World Antimicrobial Awareness Week: Faculty roundup
It's World Antimicrobial Awareness Week, an annual global event aimed at raising awareness about antimicrobial resistance (AMR) and promoting best practices to curb its emergence and spread. Over the past 12 months, our Faculty has been actively contributing to the fight against one of the greatest threats to human and animal health. Here's a recap of our 2023 AMR news and blog research highlights:
Launch of CAMO-Net
This year marked the launch of the Centres for Antimicrobial Optimisation Network (CAMO-Net), a global research consortium led by Professor Alison Holmes (ISMIB). CAMO-Net brings together research teams from Liverpool and Imperial College London in the UK, along with institutions in Uganda, South Africa, and Brazil, all working collaboratively to address the impact of AMR on human health.
New global collaboration
The University and the Global Antibiotic Research and Development Partnership (GARDP) signed a Memorandum of Understanding to collaborate on new projects addressing antimicrobial resistance for the benefit of public health. Building on their work since 2018 to advance treatment options for newborns with sepsis, this collaboration has laid the foundation for a new global clinical trial on neonatal sepsis.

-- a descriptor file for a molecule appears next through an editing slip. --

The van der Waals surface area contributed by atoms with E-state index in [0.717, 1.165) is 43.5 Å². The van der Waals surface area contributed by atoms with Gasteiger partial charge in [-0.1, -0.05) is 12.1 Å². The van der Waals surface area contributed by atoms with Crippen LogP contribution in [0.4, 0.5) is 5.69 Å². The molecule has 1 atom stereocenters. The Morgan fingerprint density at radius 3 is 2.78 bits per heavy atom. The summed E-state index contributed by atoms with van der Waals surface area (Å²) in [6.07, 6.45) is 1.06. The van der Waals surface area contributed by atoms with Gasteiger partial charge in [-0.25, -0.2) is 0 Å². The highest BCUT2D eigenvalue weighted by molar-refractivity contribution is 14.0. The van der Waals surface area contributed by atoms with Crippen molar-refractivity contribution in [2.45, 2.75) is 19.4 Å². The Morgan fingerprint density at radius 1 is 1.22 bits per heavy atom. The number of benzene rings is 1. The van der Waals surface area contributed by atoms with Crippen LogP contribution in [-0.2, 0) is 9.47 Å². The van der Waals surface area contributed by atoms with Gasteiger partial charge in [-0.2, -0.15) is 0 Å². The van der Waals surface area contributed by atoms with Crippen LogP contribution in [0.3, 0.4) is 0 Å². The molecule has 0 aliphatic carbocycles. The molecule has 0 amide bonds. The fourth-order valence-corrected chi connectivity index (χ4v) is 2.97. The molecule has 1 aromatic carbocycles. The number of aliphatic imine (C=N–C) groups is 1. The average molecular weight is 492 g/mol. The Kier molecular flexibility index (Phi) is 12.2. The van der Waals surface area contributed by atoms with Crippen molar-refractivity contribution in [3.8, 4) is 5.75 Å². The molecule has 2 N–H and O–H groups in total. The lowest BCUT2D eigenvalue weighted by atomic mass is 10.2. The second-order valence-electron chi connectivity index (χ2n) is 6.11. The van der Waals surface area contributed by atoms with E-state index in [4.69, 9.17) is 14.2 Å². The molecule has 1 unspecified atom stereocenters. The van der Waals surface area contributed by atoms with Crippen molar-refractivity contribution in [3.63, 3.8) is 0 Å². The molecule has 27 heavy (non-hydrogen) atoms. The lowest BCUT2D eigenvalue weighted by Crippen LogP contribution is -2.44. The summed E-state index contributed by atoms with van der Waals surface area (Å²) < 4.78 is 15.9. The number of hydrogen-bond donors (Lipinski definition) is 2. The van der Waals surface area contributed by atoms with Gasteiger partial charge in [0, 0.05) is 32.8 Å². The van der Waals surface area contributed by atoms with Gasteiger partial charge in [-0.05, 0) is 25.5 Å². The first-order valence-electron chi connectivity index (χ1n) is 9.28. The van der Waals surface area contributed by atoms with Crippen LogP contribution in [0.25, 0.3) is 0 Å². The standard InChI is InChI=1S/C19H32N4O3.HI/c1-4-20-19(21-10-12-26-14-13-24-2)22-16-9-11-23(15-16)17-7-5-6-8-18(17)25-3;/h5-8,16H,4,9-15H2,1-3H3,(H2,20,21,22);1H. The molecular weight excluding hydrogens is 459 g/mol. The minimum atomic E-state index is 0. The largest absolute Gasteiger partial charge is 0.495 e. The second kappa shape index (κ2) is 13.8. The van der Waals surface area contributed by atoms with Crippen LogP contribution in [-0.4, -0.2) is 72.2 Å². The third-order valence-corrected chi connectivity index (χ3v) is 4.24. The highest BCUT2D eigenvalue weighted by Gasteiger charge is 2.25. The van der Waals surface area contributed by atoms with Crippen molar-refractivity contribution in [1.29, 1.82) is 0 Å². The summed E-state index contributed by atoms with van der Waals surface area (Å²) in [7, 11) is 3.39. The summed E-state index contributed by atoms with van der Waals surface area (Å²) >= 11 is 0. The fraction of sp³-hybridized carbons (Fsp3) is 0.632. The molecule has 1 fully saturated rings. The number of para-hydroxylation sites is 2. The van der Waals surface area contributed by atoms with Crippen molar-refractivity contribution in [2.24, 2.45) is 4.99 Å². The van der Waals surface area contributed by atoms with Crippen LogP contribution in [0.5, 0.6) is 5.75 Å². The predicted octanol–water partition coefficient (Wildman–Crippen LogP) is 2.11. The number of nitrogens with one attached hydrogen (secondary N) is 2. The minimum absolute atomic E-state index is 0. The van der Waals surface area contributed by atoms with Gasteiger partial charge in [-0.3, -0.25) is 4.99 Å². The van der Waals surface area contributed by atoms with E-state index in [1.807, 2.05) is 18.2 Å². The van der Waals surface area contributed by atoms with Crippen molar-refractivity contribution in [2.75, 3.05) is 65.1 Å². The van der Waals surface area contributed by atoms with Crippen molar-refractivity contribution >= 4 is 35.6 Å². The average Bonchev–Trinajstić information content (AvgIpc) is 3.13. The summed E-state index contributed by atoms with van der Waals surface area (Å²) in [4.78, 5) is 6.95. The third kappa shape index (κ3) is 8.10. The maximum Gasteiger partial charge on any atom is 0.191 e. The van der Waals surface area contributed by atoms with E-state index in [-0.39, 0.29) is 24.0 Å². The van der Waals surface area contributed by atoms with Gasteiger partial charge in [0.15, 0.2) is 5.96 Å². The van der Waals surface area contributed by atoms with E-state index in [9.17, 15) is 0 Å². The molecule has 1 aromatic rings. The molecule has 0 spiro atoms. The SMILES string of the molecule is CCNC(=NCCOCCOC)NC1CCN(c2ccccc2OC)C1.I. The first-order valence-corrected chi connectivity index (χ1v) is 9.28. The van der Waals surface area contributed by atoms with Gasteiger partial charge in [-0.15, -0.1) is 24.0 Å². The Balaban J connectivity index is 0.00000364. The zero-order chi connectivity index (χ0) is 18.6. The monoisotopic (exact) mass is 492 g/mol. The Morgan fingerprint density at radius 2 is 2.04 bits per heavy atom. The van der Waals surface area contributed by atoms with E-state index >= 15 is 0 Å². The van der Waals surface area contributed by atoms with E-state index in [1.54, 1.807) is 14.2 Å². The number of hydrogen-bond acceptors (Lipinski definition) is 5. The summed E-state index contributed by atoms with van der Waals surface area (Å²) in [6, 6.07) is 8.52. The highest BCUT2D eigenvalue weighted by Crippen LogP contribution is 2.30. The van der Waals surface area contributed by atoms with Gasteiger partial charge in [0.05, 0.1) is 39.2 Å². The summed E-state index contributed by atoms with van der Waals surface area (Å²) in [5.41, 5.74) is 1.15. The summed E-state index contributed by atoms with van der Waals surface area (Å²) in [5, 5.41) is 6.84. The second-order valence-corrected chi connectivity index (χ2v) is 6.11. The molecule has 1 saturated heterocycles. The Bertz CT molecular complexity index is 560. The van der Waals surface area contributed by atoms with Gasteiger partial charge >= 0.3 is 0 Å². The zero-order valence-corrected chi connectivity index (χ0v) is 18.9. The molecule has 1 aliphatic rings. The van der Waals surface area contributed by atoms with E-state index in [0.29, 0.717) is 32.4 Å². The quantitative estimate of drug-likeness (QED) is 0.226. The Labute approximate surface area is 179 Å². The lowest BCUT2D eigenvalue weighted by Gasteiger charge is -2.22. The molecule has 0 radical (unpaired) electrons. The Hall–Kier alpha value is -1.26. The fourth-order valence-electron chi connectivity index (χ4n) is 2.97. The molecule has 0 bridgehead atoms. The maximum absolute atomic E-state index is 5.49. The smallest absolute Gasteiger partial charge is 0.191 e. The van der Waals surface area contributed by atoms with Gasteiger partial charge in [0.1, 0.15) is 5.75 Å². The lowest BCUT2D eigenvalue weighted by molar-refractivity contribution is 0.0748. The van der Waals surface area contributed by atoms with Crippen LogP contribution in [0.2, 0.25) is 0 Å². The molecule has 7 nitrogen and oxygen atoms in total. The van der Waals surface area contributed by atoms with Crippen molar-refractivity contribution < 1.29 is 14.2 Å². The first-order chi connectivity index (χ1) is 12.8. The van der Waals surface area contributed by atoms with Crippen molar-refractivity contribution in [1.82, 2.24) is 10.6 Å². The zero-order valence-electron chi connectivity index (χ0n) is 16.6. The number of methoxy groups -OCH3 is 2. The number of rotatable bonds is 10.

Prestigious fellowship award
Dr Esmita Charani (ISMIB) received a Wellcome Trust Career Development Fellowship, a four-year grant supporting her research in applying social sciences to tackle the challenges of AMR. Based at the University of Cape Town, South Africa, Dr Charani's research explores the intersectionality of power dynamics, hierarchies, and health-seeking behaviours in hospital settings.
The evolution and spread of Shigella
Experts at the Faculty's NIHR HPRU in Gastrointestinal Infections led an international collaboration investigating the genetic makeup and global spread of Shigella sonnei, a multidrug-resistant sexually transmissible bacterium. This research aims to better understand the drivers behind the current epidemic and predict and prevent future outbreaks. PhD student Lewis Mason (IVES) told us more about his work on the project in a Becoming an Expert blog.
AI in clinical practice
In an innovative approach, researchers from the Faculty explored the use of the AI-powered chatbot ChatGPT in making decisions about prescribing antibiotics to patients. Published in The Lancet, their findings indicate that while artificial intelligence cannot replace the role of a family doctor, there is clear potential for technology to play a role in clinical practice.
To learn more about the University's efforts in addressing the challenge of AMR, visit our dedicated AMR Week feature page.